An excessive focus on the individual firm, we believe, also has caused many impact investors to underestimate the importance of policy and political sensitivity, particularly when serving the disadvantaged. In article four, we detail how three policy levers—promoting competition, ensuring consumer protection, and promoting entrepreneurship—can speed up or delay the development of industry sectors, often by decades. We also note how a lack of appreciation of political dynamics can cause firms, and entire sectors, to suffer serious setbacks. Oddly, despite the dramatic fallout of microfinance in the Indian state of Andhra Pradesh, there seems to be relatively little discussion of the extent to which profit-making firms serving the disadvantaged are particularly vulnerable to backlash from a wide array of players, including concerned politicians, a skeptical press and citizenry and entrenched economic interests.

Our Own Evolution

Pierre and Pam Omidyar established Omidyar Network with a uniquely flexible structure—enabling us to deploy whatever type of capital, whether grants or for-profit investments, we thought could best help solve a problem. Pierre believes that for-profit firms might have advantages in achieving rapid scale that are unavailable to many non-profits—such as access to commercial financing and the ability to reinvest profit to sustain growth. To date, Omidyar Network has invested more than a half a billion dollars in typically early-stage social impact organizations, almost equally split between for profit and not-for-profit investments. Many of the observations and insights in this series come from our own explorations about how best to take advantage of our flexible structure

In the past few years, we’ve noticed lots of new investors piling into the impact investing arena, many with the expectation of finding a steady stream of relatively mature businesses offering both social impact and risk-adjusted returns. We have found a real shortage of such deals.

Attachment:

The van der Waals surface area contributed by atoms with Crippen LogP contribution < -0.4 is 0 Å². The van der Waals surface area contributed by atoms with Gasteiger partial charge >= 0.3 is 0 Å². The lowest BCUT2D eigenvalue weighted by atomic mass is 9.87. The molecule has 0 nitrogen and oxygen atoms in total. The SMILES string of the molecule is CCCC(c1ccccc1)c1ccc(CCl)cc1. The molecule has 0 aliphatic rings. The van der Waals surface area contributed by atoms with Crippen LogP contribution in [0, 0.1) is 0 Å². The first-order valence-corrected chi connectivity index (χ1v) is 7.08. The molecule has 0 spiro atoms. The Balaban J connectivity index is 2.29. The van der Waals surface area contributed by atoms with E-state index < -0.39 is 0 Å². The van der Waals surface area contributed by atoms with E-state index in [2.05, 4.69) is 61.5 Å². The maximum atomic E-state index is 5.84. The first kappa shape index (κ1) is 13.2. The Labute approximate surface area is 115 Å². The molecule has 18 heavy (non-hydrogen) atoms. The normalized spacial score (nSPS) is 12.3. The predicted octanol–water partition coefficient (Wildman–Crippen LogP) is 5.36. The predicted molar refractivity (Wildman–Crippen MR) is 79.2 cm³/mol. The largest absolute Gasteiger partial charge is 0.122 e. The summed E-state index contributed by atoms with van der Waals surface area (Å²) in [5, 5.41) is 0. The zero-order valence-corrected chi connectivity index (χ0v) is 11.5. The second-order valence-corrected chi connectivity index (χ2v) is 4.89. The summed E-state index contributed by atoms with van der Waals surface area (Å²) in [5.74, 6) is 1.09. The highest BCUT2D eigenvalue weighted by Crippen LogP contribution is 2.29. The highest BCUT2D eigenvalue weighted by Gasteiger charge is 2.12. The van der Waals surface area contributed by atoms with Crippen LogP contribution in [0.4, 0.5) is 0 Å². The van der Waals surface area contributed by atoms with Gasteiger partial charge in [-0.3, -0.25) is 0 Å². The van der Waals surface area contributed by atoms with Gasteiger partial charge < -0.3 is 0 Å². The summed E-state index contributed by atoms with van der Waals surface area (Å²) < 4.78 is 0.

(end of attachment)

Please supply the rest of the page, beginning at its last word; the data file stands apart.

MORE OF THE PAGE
Concern over inadequate deal flow was one of several factors that led us to reevaluate our own approach to what we referred to as the “gray space” between grants and risk-adjusted return investment. Historically, we were always comfortable with traditional grantmaking, where we expected one hundred percent loss of principal. But when we did for-profit investments, we insisted on deals that would yield risk-adjusted commercial rates of return. This was driven by concerns about distorting markets and the desire to be as rigorous as possible in our investments. With time, we realized that this insistence on risk-adjusted returns would cause us—and the impact investing industry as a whole—to systematically under-invest in creating the conditions under which innovations, and entire new sectors, could be sparked and scaled.

Since 2007, we have also invested in businesses that we did not expect to earn risk adjust returns, but which we DID expect would help advance entire sectors. For example, in 2008, we invested in MFX , a company that helps microfinance institutions decrease the foreign exchange risks of borrowing money in western currencies and lending out in local currencies. MFX is a for-profit company, but we knew we might not achieve risk-adjusted returns on our investment, and discussed this question in great detail. We decided to move forward, because we were clear that MFX would make a large contribution to accelerating the microfinance sector as a whole.

We realized that if we truly cared most about sector creation, then we needed to develop a way to account for the total value creation of the firm, including sector value creation as well as the firm’s direct social impact and financial returns. This led us to refine the process by which we consider investments across the entire returns continuum, from grants to risk-adjusted returns—and particularly those that fall in the middle of the spectrum. While this has required much greater discipline around identifying sector-level value creation, we also think it has given us new tools for priming the pump for sector-level change. 

The observations, insights, and changes that we will highlight in this series were, for us, neither immediately obvious nor easy to adapt. The appropriate role of below market returns, for example, continues to be the source of considerable debate within ON and across the sector. More broadly, the impact investing sector remains in its infancy and we are just beginning to examine critical questions, such as how to create entire new markets for social change. Our insights will grow and deepen in the years to come.